Truth and Reconciliation Commission of Canada commissioner Wilton Littlechild
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September is still a sad time in many First Nations communities.
Though it’s been decades since the last residential school students were ripped from their homes and forced to attend schools hundreds of miles away from the loving arms of their parents and families, the scars still run deep.
On Thursday dozens of survivors and their sons, daughters and grandchildren came together in Thunder Bay to continue the healing process, taking part in Walking Together, Sharing our Journey, part of a five-day celebration of the students forced to attend residential schools between 1857 and the 1980s, when the last of the hated institutions shut its doors for good.
The impact of the schools is still being felt today, said Truth and Reconciliation Commission of Canada commissioner Wilton Littlechild, himself a residential school survivor.
The damage has been done, but it can be fixed, he said.
“We ask ourselves, and people ask us, how come you are the way you are? How come you Indians are the way you are? We ask, what happens to a child when you take them away from their family at a very young age? We’ve all been impacted by this experience, but particularly the students. They know firsthand what happened to you, what happened to me when we were taken away from our parents.”
In 1857, 10 years before Confederation, the Gradual Civilization Act was passed to assimilate Aboriginals into mainstream society, denying them knowledge of their people’s past.
By 1920 it was mandatory for all children between seven and 15 to attend the schools, with many forcibly removed from homes by priests, police and government officials. Eleven years later there were 80 residential schools operating in Canada.
By the 1980s, with the schools finally on their way out, former students began disclosing years of sexual and physical abuse, though it took until 2008 for Prime Minister Stephen Harper to issue an apology on behalf of all Canadians for the way First Nation families were treated by the country for more than a century.
Littlechild said it took him 40 or 50 years to reach back into his past and finally understand it wasn’t his fault and to slowly move on with his life.
“I was ashamed of who I was,” he said, on a lengthy cross-country mission to help collect stories for the TRC, the goal to create a strategy to deal with the hurt and help Canadians of all ethnic backgrounds move forward together.
“I was ashamed to be an Indian. But today, I’m proud to be who I am.”
Nishnawbe Aski Nation Deputy Grand Chief Les Loutit spent two years at a residential school in Sudbury and said he and his fellow students have faced an ongoing struggle trying to understand the pain they were forced to suffer through.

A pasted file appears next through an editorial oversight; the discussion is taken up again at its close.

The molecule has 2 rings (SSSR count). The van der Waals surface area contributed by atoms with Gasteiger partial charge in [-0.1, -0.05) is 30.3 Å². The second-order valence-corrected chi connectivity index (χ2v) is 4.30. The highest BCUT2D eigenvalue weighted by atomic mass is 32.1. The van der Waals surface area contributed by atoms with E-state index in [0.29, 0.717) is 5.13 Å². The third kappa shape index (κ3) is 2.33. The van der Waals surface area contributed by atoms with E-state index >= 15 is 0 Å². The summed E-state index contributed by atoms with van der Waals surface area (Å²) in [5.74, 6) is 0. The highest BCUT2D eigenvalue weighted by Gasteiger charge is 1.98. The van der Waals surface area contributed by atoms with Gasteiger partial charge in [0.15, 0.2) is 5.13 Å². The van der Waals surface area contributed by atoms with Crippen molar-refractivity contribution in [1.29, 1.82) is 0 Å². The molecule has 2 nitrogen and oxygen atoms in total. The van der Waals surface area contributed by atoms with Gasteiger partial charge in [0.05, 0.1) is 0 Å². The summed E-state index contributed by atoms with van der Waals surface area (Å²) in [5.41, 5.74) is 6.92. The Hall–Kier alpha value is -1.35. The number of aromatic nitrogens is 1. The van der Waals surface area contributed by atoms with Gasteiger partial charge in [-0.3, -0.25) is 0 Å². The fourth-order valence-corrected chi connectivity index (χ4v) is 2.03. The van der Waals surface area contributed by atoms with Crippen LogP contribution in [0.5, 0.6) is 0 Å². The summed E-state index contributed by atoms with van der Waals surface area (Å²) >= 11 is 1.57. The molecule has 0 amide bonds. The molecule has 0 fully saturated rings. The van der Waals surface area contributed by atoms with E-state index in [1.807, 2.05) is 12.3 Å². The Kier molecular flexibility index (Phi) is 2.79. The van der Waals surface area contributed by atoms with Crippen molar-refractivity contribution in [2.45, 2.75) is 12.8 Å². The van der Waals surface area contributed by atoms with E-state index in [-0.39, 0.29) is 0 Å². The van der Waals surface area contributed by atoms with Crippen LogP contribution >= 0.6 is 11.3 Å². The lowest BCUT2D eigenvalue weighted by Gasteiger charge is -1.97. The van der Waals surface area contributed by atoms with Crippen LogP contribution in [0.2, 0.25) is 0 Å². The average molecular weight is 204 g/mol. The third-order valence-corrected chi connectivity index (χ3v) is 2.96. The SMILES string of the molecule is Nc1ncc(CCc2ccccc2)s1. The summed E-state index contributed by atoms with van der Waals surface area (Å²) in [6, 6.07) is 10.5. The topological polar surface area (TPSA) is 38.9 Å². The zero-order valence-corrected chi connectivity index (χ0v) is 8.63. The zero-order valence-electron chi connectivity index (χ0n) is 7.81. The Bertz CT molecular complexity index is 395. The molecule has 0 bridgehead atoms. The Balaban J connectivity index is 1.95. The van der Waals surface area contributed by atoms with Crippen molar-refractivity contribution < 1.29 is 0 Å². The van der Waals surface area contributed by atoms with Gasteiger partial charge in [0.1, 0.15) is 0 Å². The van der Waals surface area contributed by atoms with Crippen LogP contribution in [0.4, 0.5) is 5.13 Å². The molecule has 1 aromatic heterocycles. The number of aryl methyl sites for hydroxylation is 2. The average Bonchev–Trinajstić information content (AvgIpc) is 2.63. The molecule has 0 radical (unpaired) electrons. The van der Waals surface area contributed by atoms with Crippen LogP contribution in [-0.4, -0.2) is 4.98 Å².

It took Loutit until 2000 to come to grips with his past, more than 40 years after his childhood experience began.
Like Littlefield, he had an epiphany, a moment when he realized he didn’t have to be ashamed of that past.
“We need to take ownership of what’s happened to us. There’s a lot of blame. But we also have to go beyond that and establish a positive attitude for the future going forward,” Loutit said, noting there are good memories from his residential school days.
Shelagh Rogers, the well-known CBC Radio host, did not attend a residential school, but called what happened to First Nation children and their families a huge stain on Canada, a stain the country needs to blot out together.
An honorary TRC witness, Rogers said it’s time for Canadians to walk the walk and talk the talk.
“It’s time to open our hearts and open our ears and heal ourselves,” she said, a day before she’ll deliver Friday’s keynote address.
“There are a lot of reasons I think that we don’t know what happened. We have a lot of catching up to do.”
Coun. Rebecca Johnson, representing the City of Thunder Bay at the conference, said when she was young she though students at the St. Joseph’s Residential School were orphans with no parents to love them.
It was only later she discovered the truth.
“That was a learning experience for me as an adult,” she said, noting the city has set aside $25,000 in its budget to build a memorial to St. Joseph Residential School students, which will hopefully reside on the Franklin Street property where the school once was.
Littlechild, who said victims must learn to say, “I’m sorry,” “Forgive me” and “I love you,” said it’s up to everyone to complete the healing process.
“It’s going to take the both of us to find the reconciliation for Canada.”
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